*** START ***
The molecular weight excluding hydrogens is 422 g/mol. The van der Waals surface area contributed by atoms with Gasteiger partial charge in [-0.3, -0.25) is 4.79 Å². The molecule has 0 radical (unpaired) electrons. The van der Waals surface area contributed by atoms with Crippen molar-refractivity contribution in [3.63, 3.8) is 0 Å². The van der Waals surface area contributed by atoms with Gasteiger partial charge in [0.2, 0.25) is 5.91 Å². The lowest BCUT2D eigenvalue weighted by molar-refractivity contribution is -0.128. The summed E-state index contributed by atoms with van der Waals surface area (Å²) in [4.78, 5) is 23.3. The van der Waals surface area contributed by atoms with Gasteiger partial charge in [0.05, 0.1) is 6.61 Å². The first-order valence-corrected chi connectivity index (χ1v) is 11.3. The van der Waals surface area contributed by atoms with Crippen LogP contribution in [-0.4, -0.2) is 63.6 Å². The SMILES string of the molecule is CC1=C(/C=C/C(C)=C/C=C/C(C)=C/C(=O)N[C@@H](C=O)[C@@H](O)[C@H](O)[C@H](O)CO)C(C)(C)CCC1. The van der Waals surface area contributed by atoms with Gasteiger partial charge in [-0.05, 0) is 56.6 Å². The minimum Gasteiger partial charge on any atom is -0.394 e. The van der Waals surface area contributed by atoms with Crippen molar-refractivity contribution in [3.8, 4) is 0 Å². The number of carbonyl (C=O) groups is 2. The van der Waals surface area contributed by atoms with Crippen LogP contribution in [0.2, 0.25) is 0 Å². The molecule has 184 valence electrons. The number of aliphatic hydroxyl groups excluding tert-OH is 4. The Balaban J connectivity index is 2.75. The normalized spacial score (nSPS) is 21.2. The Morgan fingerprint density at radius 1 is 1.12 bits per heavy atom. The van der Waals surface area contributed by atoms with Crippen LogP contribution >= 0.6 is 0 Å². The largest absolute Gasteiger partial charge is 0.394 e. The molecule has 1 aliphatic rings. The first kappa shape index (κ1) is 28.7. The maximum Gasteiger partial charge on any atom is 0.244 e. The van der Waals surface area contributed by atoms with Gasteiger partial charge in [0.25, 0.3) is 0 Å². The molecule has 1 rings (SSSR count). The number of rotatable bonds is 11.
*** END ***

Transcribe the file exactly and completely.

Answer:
The molecular weight excluding hydrogens is 422 g/mol. The van der Waals surface area contributed by atoms with Gasteiger partial charge in [-0.3, -0.25) is 4.79 Å². The molecule has 0 radical (unpaired) electrons. The van der Waals surface area contributed by atoms with Crippen molar-refractivity contribution in [3.63, 3.8) is 0 Å². The van der Waals surface area contributed by atoms with Gasteiger partial charge in [0.2, 0.25) is 5.91 Å². The lowest BCUT2D eigenvalue weighted by molar-refractivity contribution is -0.128. The summed E-state index contributed by atoms with van der Waals surface area (Å²) in [4.78, 5) is 23.3. The van der Waals surface area contributed by atoms with Gasteiger partial charge in [0.05, 0.1) is 6.61 Å². The first-order valence-corrected chi connectivity index (χ1v) is 11.3. The van der Waals surface area contributed by atoms with Crippen LogP contribution in [-0.4, -0.2) is 63.6 Å². The SMILES string of the molecule is CC1=C(/C=C/C(C)=C/C=C/C(C)=C/C(=O)N[C@@H](C=O)[C@@H](O)[C@H](O)[C@H](O)CO)C(C)(C)CCC1. The van der Waals surface area contributed by atoms with Gasteiger partial charge in [-0.05, 0) is 56.6 Å². The minimum Gasteiger partial charge on any atom is -0.394 e. The van der Waals surface area contributed by atoms with Crippen molar-refractivity contribution in [3.8, 4) is 0 Å². The number of carbonyl (C=O) groups is 2. The van der Waals surface area contributed by atoms with Crippen LogP contribution in [0.2, 0.25) is 0 Å². The molecule has 184 valence electrons. The number of aliphatic hydroxyl groups excluding tert-OH is 4. The Balaban J connectivity index is 2.75. The normalized spacial score (nSPS) is 21.2. The Morgan fingerprint density at radius 1 is 1.12 bits per heavy atom. The van der Waals surface area contributed by atoms with Crippen LogP contribution >= 0.6 is 0 Å². The largest absolute Gasteiger partial charge is 0.394 e. The molecule has 1 aliphatic rings. The first kappa shape index (κ1) is 28.7. The maximum Gasteiger partial charge on any atom is 0.244 e. The van der Waals surface area contributed by atoms with Gasteiger partial charge in [0.25, 0.3) is 0 Å². The molecule has 1 rings (SSSR count). The number of rotatable bonds is 11.